In “A Good Person” (which takes place and was filmed in New Jersey), the beginning of the movie shows an elaborate toy train set, which becomes a symbol in the movie for comfort from life’s woes. Viewers later find out that the train set belongs to a character named Daniel Adams (played by Freeman), who has his share of problems. Daniel says in a voiceover: “In the world of model train enthusiasts, there’s a level of order and symmetry. In life, of course, nothing is that neat and tidy.”
The next scene shows an engaged couple whose lives seem to be going (to use a train analogy) right on track and according to schedule. Pharmaceutical sales representative Allison “Allie” Johnson (played by Pugh) and her fiancé Nathan Adams (played by Chinaza Uche) are very much in love and have a healthy relationship. The first time that viewers see Allison and Nathan, they are gathered with friends for an engagement party at the couple’s home.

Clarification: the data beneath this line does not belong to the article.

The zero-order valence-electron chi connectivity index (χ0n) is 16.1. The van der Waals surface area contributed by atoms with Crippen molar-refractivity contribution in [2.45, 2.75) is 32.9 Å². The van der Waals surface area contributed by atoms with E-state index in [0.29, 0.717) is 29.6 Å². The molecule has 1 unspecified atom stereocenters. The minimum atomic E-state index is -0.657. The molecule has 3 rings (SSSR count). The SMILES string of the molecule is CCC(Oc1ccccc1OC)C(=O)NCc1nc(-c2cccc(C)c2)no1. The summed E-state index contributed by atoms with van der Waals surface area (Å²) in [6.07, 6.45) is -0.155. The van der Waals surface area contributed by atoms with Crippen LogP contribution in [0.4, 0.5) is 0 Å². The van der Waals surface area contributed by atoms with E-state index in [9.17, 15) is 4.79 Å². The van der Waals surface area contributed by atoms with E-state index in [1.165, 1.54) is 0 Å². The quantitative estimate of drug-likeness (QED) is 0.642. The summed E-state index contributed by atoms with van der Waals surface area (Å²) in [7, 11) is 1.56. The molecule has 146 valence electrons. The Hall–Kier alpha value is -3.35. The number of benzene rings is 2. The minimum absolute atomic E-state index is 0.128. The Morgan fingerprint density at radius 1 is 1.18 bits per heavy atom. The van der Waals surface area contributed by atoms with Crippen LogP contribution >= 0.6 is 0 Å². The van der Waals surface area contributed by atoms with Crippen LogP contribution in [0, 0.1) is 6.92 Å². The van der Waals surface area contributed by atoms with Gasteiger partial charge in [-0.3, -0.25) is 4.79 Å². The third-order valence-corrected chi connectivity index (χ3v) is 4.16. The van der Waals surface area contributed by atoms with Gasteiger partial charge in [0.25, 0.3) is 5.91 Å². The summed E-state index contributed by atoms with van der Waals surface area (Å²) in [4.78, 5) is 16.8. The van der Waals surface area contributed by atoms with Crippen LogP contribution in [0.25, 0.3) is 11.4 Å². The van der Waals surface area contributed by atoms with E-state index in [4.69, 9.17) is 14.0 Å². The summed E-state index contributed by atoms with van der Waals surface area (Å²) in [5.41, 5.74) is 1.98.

Allison, who is 25 years old, is vivacious and a little bit tipsy from drinking alcohol, as she sings and plays a piano. (Pugh, who is musically talented, wrote the original songs that she performs in the movie.) Nathan, who’s slightly older than Allison, is more laid-back and quieter than Allison. He gives a speech about how lucky he feels that she chose him to be her life partner. The atmosphere at the party is very warm-hearted and joyful. Two of the people at this party are Nathan’s older sister Molly (played by Nichelle Hines) and Molly’s husband Jesse (played by Toby Onwumere), who have a happy marriage.
After the party, Allison and Nathan are relaxing in bed. She’s feeling intoxicated by the marijuana gummy that he gave to her. And they talk a little bit about their future. Allison mainly sells Humira prescriptions for her job and is doing well, but she doesn’t want to be a pharmaceutical salesperson for the rest of her life. Nathan works in an unnamed office job. Allison and Nathan want to save enough money so they can afford to move from New Jersey and live in New York City.